Basil is one of the most popular and rewarding herbs for the home gardener. Fresh basil is an essential ingredient in many recipes, from Caprese salad to pesto. Two to three plants can usually provide enough for one household. Pesto lovers may want four or five. Gardeners with long warm growing seasons should consider planting basil successively to ensure several plants are always at maximum production.
Watering.Water regularly, but do not over-water. Soak soil thoroughly, and then allow soil to dry down but not completely between waterings. Basil is not as drought tolerant as other Mediterranean herbs, such as rosemary, sage and thyme.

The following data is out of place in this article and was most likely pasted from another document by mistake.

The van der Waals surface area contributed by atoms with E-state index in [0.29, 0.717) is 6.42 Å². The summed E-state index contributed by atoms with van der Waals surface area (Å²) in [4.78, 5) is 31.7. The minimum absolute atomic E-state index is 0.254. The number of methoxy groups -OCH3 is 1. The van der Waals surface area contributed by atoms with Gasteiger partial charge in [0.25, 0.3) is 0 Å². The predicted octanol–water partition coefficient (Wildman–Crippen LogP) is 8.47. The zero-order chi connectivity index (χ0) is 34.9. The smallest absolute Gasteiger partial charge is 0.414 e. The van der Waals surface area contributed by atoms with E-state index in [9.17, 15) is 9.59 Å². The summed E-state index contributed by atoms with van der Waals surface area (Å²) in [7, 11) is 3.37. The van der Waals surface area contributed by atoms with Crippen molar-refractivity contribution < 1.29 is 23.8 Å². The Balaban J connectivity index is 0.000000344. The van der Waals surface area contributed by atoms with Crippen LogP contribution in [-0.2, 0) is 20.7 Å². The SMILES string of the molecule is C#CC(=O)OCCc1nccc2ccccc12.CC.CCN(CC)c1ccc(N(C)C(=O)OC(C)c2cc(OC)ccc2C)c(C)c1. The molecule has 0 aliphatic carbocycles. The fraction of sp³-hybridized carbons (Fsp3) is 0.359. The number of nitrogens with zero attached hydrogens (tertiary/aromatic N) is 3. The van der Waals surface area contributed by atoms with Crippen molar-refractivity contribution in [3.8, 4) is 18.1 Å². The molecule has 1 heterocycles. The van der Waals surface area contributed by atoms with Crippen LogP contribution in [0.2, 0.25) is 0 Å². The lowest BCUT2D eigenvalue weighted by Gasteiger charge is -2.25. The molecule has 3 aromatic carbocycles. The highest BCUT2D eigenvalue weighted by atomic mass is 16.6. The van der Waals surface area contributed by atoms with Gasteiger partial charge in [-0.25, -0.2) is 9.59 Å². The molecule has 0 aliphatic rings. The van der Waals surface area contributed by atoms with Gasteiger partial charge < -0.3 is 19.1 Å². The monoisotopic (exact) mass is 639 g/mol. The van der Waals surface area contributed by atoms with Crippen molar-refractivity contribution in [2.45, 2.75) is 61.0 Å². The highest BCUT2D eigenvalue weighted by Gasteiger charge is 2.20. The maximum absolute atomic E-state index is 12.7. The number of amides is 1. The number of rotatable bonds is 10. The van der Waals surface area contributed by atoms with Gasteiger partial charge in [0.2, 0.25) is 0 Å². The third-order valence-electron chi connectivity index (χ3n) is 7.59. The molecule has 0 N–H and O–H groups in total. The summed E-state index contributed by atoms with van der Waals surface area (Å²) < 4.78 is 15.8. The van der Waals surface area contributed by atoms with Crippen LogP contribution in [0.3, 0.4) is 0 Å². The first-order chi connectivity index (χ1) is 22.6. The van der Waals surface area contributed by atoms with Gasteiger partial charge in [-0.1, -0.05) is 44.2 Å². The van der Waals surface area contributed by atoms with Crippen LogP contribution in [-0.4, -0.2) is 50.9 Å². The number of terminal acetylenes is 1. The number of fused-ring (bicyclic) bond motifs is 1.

Soil amendments. Basil performs best in rich, living soil with sufficient organic matter. GardenZeus recommends adding nitrogen once during the growing season in the form of a cup of chicken manure diluted in 4 gallons of water (half cup if fresh manure) and mixed thoroughly, applied as a soil drench. GardenZeus also recommends mulching basil. Use a quarter to half-inch fine mulch for small starts under four inches in height; increase to an inch or more of fine to medium mulch after plants are 1 to 2 feet tall.
Pruning. GardenZeus recommends frequent harvesting of the outer leaves to prolong the life of the plant. Once plants are at least 6 inches tall, begin regularly pinching the end of each stem every three weeks to prevent flowering and encourage new growth. Once basil flowers, the leaves tend to become bitter in taste.
Pinch the end of each stem to remove the flower.
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